In an attempt to move things along -- I identified for Judge Boyle the areas that we'd need to review first -- such as unpublished opinions that have been reversed or criticized on appeal, and those involving basic constitutional and civil rights. We need to receive these opinions, and to consider this nomination based on the entire record, not half a record. His failure to fulfill this simple request shows disrespect for the Committee and for the American people's right to know his record.

Based on the record before us, it seems that Judge Boyle is an example of a nominee chosen for his radical views, not his qualifications. The Committee should admit that fact and send the White House a clear message that the American people deserve better. Try as they might, Judge Boyle's supporters cannot explain away his unacceptably high reversal rate. His decisions have been reversed or criticized on appeal more than 150 times, far more than any other district judge nominated to a circuit court by President Bush. Too often, these reversals took place because he made the same mistake more than once.

Time and again, the Fourth Circuit has reversed him for committing "plain error." According to the Circuit, that means error so severe and obvious that it goes to the heart of the "fairness, integrity, or public reputation" of court proceedings. It's one thing for a judge to be overruled on legal issues that are a close call, or that have never been addressed by the court of appeals. It's quite another to be reversed over and over, as Judge Boyle has, for ignoring clear legal precedent.

His decisions in civil cases show a pattern of too quickly dismissing plaintiffs' claims without giving them their day in court. He's been reversed numerous times for that reason, particularly in cases involving claims of individual rights. He has been reversed at least three times for failing to give parties proper notice and a chance to respond before granting summary judgment against them, as is clearly required under the Federal Rules of Civil Procedure.

In one case, the Fourth Circuit overruled him for granting summary judgment to the defendant without ever considering the plaintiff's objections. Less than a year later, he made the same basic error in another case, and the Fourth Circuit reversed him again on the same ground. This Committee should not confirm a judge who repeatedly makes such fundamental legal errors.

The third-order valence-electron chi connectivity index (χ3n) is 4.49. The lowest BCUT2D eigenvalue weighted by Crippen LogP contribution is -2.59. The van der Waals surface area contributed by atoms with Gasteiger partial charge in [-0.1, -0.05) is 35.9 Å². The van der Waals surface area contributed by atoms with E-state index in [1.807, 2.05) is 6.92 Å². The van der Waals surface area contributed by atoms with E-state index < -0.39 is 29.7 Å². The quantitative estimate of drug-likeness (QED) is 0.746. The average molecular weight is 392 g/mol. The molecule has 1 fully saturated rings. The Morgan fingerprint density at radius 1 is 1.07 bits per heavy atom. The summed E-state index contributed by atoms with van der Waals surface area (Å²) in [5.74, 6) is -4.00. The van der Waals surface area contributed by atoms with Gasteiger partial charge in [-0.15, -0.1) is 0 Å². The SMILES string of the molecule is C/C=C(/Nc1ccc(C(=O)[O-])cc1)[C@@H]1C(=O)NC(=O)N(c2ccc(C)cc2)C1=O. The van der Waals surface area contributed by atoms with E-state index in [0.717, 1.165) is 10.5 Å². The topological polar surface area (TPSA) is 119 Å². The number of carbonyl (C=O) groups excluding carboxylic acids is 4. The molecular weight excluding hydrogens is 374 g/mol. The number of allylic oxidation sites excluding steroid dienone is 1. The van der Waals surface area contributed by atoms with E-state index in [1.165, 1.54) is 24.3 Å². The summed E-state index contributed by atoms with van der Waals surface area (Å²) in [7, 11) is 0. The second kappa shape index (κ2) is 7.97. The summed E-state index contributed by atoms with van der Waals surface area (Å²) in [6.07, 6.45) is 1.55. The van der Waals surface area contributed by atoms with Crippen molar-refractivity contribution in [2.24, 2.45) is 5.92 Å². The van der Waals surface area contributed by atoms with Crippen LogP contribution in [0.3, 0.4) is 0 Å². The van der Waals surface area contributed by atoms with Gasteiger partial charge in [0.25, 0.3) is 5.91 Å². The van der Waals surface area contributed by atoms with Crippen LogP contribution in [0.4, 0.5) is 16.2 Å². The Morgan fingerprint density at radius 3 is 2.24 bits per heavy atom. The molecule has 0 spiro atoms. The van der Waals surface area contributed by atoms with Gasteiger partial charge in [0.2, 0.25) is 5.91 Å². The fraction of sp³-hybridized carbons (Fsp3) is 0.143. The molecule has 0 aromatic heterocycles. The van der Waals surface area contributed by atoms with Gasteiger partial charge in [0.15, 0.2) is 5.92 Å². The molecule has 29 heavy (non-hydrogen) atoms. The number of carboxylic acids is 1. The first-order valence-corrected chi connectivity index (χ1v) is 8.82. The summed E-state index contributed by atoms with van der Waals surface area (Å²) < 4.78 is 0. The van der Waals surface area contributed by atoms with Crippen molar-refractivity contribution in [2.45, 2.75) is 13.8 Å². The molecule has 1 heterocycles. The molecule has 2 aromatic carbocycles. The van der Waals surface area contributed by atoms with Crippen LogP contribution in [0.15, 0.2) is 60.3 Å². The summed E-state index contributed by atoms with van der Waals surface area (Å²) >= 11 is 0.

More troubling still, he has been reversed most often, and has made the most serious mistakes, in the cases that matter most to citizens' daily lives. Time and again, the conservative Fourth Circuit has ruled that Judge Boyle improperly dismissed cases seeking protection for important individual rights, such as the right to free speech, free association, the right to be free from discrimination, and even the right to a fair and lawful sentence in a criminal case.

In Edwards v. City of Goldsboro, he improperly dismissed the First Amendment claims of a police officer, Sergeant Kenneth Edwards, who had been suspended for teaching courses on concealed handgun safety. The Fourth Circuit held that Judge Boyle abused his discretion by failing to allow Sergeant Edwards to amend his complaint before dismissing the case. As the Fourth Circuit noted, the Federal Rules of Civil Procedure clearly require that permission to amend a complaint "shall be freely given when justice so requires." The Fourth Circuit ruled that Judge Boyle ignored "well settled" law that permission to amend a complaint can be denied only if it would be futile, is requested in bad faith, or would result in prejudice to the defendant. It's difficult to understand how Judge Boyle could be unaware of this basic requirement and its "well settled" interpretation.